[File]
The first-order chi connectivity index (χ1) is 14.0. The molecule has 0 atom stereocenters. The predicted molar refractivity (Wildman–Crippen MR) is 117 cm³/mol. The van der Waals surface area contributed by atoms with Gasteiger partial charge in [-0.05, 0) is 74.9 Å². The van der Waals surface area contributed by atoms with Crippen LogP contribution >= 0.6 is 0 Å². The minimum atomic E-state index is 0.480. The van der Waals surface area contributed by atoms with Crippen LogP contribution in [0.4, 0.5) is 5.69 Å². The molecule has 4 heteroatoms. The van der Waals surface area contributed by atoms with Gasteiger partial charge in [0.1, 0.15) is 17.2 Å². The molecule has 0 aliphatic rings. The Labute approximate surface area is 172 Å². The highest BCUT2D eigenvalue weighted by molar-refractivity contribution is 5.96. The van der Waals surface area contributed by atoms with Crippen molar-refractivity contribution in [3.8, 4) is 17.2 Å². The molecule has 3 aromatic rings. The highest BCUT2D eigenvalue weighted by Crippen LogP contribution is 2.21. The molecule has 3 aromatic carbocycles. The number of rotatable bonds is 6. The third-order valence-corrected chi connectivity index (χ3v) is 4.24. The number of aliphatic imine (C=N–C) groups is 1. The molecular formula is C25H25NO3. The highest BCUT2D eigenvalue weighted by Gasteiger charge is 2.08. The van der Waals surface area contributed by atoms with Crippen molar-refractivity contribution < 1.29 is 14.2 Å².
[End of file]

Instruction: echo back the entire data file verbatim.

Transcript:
The first-order chi connectivity index (χ1) is 14.0. The molecule has 0 atom stereocenters. The predicted molar refractivity (Wildman–Crippen MR) is 117 cm³/mol. The van der Waals surface area contributed by atoms with Gasteiger partial charge in [-0.05, 0) is 74.9 Å². The van der Waals surface area contributed by atoms with Crippen LogP contribution >= 0.6 is 0 Å². The minimum atomic E-state index is 0.480. The van der Waals surface area contributed by atoms with Crippen LogP contribution in [0.4, 0.5) is 5.69 Å². The molecule has 4 heteroatoms. The van der Waals surface area contributed by atoms with Gasteiger partial charge in [0.1, 0.15) is 17.2 Å². The molecule has 0 aliphatic rings. The Labute approximate surface area is 172 Å². The highest BCUT2D eigenvalue weighted by molar-refractivity contribution is 5.96. The van der Waals surface area contributed by atoms with Crippen molar-refractivity contribution in [3.8, 4) is 17.2 Å². The molecule has 3 aromatic rings. The highest BCUT2D eigenvalue weighted by Crippen LogP contribution is 2.21. The molecule has 3 aromatic carbocycles. The number of rotatable bonds is 6. The third-order valence-corrected chi connectivity index (χ3v) is 4.24. The number of aliphatic imine (C=N–C) groups is 1. The molecular formula is C25H25NO3. The highest BCUT2D eigenvalue weighted by Gasteiger charge is 2.08. The van der Waals surface area contributed by atoms with Crippen molar-refractivity contribution < 1.29 is 14.2 Å².